Infrastructure

The House has a stimulus proposal out today, and Ezra has the rundown. David Sirota, you’ll be shocked to hear, is pissed. Matt Yglesias is fairly reserved about it all. 

I probably lean towards Matt’s take on all of this. The problem with the Sirota approach, looking at the raw number and screaming that it’s too small, is that it isn’t actually factoring anything else in. It’s like a reverse sticker shock reaction. There’s a lot of outrage at the price, but there’s no real consideration as to why the price is what it is. As much as we may need X amount of projects done, it may just not be the case that we can do it all at once. Another consideration is that transportation infrastrucutre spending, while a very worthy investment in the long run, isn’t exactly the best stimulus to the economy in the short term, which is probably why the stimulus bill isn’t more than 10% (a very large portion relatively I would add) devoted to that. The proper remedy to this, I think, is a subsequent bill dealing specifically with transportation issues, namely moving more projects along and getting them ready to go. But as Matt points out, that’s a process that could take years in some cases, which makes it very ineffective as part of the stimulus.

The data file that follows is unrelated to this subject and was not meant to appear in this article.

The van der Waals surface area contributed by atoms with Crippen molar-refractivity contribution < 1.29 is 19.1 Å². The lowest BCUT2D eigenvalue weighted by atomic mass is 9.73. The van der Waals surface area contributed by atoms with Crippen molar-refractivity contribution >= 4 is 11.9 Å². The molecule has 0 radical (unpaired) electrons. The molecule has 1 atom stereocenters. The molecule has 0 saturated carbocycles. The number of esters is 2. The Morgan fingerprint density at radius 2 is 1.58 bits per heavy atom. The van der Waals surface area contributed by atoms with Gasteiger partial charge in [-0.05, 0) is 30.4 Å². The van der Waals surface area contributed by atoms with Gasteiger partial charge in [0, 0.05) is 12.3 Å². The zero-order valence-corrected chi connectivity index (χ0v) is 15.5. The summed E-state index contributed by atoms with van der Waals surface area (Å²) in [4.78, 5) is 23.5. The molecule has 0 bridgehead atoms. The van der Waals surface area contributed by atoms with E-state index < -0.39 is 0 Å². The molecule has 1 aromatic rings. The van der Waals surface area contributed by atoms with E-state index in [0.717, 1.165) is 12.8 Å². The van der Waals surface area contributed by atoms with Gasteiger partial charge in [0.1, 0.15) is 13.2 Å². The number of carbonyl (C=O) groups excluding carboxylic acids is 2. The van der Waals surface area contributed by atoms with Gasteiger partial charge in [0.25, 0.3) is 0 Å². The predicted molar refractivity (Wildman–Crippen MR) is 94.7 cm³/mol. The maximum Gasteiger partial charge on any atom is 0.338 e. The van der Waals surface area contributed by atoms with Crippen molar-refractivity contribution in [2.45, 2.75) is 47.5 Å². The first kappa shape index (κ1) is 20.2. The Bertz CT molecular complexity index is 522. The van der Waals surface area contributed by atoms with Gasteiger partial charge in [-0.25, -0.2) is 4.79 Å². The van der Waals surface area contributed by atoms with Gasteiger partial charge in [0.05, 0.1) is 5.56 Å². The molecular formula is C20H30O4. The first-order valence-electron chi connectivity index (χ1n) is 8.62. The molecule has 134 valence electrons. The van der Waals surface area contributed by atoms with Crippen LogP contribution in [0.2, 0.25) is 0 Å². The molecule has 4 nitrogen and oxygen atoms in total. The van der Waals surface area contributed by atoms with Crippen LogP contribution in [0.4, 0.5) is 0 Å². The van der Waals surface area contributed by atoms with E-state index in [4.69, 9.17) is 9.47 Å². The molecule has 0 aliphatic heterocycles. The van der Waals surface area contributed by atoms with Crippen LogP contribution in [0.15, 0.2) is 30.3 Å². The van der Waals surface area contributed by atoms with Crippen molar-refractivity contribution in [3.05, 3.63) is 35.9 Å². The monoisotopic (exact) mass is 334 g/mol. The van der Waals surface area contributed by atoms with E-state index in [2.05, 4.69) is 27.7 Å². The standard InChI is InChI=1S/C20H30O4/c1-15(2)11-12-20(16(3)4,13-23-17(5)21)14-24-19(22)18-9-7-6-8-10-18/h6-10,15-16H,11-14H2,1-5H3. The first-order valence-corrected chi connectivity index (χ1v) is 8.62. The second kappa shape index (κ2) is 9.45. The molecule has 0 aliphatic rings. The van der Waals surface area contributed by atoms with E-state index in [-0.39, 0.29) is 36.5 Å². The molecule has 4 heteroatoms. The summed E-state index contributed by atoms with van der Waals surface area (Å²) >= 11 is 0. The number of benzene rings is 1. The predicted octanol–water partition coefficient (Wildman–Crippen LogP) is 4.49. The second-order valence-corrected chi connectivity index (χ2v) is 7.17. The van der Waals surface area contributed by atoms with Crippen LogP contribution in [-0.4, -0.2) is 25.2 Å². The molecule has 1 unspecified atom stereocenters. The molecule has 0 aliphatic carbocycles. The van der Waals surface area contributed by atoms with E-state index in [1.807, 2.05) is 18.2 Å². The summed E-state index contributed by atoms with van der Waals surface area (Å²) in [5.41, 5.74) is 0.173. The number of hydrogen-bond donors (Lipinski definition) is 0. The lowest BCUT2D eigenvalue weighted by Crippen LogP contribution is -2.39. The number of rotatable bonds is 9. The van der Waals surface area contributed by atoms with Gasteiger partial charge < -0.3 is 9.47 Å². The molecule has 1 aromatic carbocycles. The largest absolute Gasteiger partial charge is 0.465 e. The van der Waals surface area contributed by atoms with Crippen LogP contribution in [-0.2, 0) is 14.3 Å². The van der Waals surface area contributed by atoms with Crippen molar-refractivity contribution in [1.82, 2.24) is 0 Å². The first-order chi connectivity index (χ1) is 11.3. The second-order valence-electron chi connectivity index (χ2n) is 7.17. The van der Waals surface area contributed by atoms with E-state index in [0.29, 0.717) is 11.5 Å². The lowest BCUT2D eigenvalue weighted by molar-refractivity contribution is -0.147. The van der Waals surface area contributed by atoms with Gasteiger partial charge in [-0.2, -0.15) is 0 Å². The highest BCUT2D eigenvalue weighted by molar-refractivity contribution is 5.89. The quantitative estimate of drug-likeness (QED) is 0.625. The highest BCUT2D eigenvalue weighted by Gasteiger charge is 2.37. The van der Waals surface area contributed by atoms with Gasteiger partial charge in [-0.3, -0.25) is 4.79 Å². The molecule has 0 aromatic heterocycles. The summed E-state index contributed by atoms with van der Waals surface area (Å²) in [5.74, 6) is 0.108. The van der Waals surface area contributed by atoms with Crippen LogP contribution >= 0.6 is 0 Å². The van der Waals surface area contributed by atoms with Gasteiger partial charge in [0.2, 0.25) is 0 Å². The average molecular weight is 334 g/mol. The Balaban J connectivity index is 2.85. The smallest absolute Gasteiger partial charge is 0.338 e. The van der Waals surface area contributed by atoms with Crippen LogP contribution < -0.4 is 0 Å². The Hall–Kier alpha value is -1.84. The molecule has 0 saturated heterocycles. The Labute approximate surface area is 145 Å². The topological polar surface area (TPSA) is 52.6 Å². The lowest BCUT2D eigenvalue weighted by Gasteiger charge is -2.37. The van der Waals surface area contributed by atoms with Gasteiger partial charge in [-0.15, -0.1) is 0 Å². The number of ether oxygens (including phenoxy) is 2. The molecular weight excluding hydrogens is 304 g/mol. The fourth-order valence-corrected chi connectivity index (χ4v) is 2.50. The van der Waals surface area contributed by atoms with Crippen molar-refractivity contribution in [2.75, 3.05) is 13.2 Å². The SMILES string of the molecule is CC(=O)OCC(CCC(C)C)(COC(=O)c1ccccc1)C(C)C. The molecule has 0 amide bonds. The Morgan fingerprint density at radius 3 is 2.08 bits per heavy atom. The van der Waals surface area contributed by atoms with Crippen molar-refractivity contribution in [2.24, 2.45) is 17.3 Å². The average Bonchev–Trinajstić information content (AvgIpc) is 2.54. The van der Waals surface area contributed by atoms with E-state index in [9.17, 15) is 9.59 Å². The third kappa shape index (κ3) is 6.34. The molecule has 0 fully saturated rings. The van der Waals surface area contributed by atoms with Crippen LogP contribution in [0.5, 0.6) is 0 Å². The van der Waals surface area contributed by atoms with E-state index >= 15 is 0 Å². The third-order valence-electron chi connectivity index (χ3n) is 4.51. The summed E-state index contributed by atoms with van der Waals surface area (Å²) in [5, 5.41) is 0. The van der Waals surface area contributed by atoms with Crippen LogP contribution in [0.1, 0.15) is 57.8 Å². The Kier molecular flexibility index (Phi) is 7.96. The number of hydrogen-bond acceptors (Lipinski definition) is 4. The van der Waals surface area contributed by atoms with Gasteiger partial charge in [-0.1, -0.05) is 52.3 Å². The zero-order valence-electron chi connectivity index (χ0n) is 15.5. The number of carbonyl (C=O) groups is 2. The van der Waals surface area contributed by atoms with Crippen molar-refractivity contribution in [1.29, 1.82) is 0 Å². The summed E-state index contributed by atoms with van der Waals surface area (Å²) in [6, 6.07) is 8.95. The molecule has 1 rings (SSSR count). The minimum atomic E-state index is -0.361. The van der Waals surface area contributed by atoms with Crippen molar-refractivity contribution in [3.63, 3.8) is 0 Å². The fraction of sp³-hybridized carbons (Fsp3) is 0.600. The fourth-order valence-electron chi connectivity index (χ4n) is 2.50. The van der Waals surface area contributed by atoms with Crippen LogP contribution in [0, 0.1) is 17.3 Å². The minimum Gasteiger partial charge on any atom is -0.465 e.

As to the road-rail ration, I’m not too burnt up about that, namely because I don’t know what “highway construction” means. If we’re talking about building $30 billion in new sprawl inducing roads, I’m not going to be happy. But if we’re talking $30 worth of repair and general maintenance to existing highways, that’s probably a pretty efficient way to undertake some necessary work while simultaneously pumping money into the economy quickly.

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